In just seven years, True Course Simulations (TCS) grew from a small garage business in Prescott into one that now is manufacturing virtual reality flight simulators for the United States Air Force Academy (USAFA) in Colorado Springs.
Or, as TCS Director of Sales AJ Smith says, “Our business really took off when we got that USAFA contact in 2018.”
Even better, the USAFA has just issued a contract to TCS for units to support the operation of 40 simulators.
Company owner Ray Bedard said the new USAFA agreement is “comfortably over a million dollars.”
The first contact with the academy came in 2018-19. Smith says TCS is the one of the few companies doing professional virtual reality (VR) and the only company that has developed a virtual flight instructor that allows educators to substantially reduce their student-to-instructor ratio.
Formally called Immersive Training Devices (ITDs), some users suggest that flying an ITD is more difficult than actual airplanes. Founder Bedard says VR simulation is meant to teach and reinforce procedures.
“Simulation isn’t meant to replace real airplanes,” he said. “You must combine simulators and airplanes together for the things each of them is good at.”
Founder Bedard started TCS following retirement from a 20-plus year career as a faculty member at Embry-Riddle Aeronautical University. Before that, he had been in the Canadian Air Force.
Now, the company is located at 430 N. Mount Vernon in Prescott. Six full-time people work for TCS, including Bedard, Smith, ERAU graduate, co-owner and Vice President Brett Watts, IT Specialist Ken Watts and two part-time employees who help set up machines. Two others are full-time instructors at the USAFA.
While major manufacturing is for the USAFA, TCS also builds simulators for ERAU’s Daytona Beach campus. “We’re also putting four simulators together for a high school in Liberty Creek, Tennessee,” said Watts. Eight others are under construction for various other clients.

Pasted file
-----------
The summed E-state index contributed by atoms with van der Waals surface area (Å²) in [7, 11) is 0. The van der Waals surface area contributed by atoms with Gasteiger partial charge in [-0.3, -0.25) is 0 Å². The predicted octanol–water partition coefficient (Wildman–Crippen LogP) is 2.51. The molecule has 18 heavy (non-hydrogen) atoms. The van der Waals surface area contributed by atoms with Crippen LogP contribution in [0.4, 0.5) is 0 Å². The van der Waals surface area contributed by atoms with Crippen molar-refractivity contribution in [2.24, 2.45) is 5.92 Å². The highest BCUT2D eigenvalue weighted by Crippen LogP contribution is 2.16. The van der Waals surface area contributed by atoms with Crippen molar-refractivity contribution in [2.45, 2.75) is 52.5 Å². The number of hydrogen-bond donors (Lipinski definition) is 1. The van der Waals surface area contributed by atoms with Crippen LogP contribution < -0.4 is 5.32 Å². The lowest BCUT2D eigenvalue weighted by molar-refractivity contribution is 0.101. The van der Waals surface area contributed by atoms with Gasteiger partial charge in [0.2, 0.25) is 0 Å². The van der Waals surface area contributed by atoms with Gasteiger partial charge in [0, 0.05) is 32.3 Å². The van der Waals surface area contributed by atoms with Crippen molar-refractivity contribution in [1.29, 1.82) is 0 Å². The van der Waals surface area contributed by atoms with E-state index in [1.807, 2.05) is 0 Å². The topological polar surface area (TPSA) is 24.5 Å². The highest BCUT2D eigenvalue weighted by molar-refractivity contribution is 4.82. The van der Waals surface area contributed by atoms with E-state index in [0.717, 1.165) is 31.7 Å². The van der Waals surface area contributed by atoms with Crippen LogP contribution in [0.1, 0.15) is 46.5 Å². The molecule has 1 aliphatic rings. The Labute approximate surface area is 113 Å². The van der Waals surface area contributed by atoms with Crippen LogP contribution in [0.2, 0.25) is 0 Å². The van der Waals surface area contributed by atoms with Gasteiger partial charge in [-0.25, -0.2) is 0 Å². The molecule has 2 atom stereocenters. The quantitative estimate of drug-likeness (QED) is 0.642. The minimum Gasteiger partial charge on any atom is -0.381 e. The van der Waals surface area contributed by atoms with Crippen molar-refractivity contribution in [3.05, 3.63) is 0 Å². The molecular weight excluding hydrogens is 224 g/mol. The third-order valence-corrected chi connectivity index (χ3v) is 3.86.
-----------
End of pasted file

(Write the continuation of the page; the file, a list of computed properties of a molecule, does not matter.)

Watts builds the training devices from components that are produced nationally and internationally. Some come from Europe, others from Asia. Computers come from various sources, so recent supply chain issues have been discouraging, Watts says.
Two Immersive Training Devices
TCS manufactures two distinct simulator platforms. Both are about the size of a large rectangular table with a large screen at the front. One ITD is focused on simulation for flying a Cessna 172, one of the most popular planes in the nation used for student pilot training. However, work is underway to create other prototypes, among them the Cirrus aircraft out of Duluth, Minnesota.
The other ITD is what True Course Simulations calls “the fighter.” It is for aircraft that have a side or center “stick” rather than a yoke. Cost for the Cessna simulator is around $35,000. For the fighter unit, the price is about $38,000. Smith says the fighter is a lot of fun to fly in simulation and it promotes STEM education and aviation.
All ITDs have motion and movement built into the platform – up and down, sideways, and front to rear. The virtual reality helmets that the students wear are said to have extraordinary fidelity, realism and high-impact graphics and sound appropriate to the terrain over which the aircraft is being flown.
Smith says the majority of business is dedicated to the curriculum side with virtual reality videos, diagrams, development of tests and instructional diagrams. The curriculum, including 73 missions in virtual reality, costs $495. “What’s great about the missions is that students can repeat them over and over and over, until they are mastered. Just think of the cost savings in that, as opposed to taking lessons in a real airplane.”
Several schools, institutions and flight training programs have been in touch with TCS about building units for them, too, said Smith.
TCS To Be Showcased at World’s Largest Airshow
Brett Watts said he and his Prescott colleagues were delighted when they were invited to partner with Aircraft Owners and Pilots Association (AOPA) at the world’s largest airshow – Air Venture, scheduled July 22-25 in Oshkosh, Wisconsin.
AOPA is the largest aviation lobby group in America.
TCS will be shipping two ITDs to Oshkosh, where they will be positioned centrally in the AOPA exhibit area. “Aviation people, especially those training pilots, from throughout the nation will have a chance to see firsthand what our simulators can do,” said Watts. “We’ll have exposure unlike any we’ve ever had before. We’ll especially focus on promoting our business relationships.”
TCS executives say their greatest challenge is making the aviation industry aware of a product that can help solve the international pilot shortage by providing more affordable ways to train pilots.
“We hope we can create enough awareness of our ITDs to get them into every career and technical education program at high schools and colleges across the country,” Smith said. “Once students complete our program, they’ll be ready to move into actual experiences in an aircraft.” QCBN
To learn more, visit https://www.bestprosintown.com/az/prescott/true-course-simulations-/.
By Ray Newton, QCBN